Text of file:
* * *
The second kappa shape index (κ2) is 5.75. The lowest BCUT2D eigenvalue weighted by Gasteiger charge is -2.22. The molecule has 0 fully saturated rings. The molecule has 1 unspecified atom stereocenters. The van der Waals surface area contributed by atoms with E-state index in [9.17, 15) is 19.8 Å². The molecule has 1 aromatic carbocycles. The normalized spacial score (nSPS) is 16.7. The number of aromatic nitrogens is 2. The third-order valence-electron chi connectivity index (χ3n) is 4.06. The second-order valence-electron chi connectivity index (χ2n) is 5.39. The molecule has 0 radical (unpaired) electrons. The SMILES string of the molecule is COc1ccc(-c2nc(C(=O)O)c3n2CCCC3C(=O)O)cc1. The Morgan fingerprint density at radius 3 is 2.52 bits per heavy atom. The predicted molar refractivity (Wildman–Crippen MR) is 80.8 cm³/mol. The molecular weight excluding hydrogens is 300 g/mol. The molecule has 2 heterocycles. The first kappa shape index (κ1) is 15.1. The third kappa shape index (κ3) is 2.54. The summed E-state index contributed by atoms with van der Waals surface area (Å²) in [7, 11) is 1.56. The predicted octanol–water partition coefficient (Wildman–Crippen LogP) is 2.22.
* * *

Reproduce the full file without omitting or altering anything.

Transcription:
The second kappa shape index (κ2) is 5.75. The lowest BCUT2D eigenvalue weighted by Gasteiger charge is -2.22. The molecule has 0 fully saturated rings. The molecule has 1 unspecified atom stereocenters. The van der Waals surface area contributed by atoms with E-state index in [9.17, 15) is 19.8 Å². The molecule has 1 aromatic carbocycles. The normalized spacial score (nSPS) is 16.7. The number of aromatic nitrogens is 2. The third-order valence-electron chi connectivity index (χ3n) is 4.06. The second-order valence-electron chi connectivity index (χ2n) is 5.39. The molecule has 0 radical (unpaired) electrons. The SMILES string of the molecule is COc1ccc(-c2nc(C(=O)O)c3n2CCCC3C(=O)O)cc1. The Morgan fingerprint density at radius 3 is 2.52 bits per heavy atom. The predicted molar refractivity (Wildman–Crippen MR) is 80.8 cm³/mol. The molecular weight excluding hydrogens is 300 g/mol. The molecule has 2 heterocycles. The first kappa shape index (κ1) is 15.1. The third kappa shape index (κ3) is 2.54. The summed E-state index contributed by atoms with van der Waals surface area (Å²) in [7, 11) is 1.56. The predicted octanol–water partition coefficient (Wildman–Crippen LogP) is 2.22.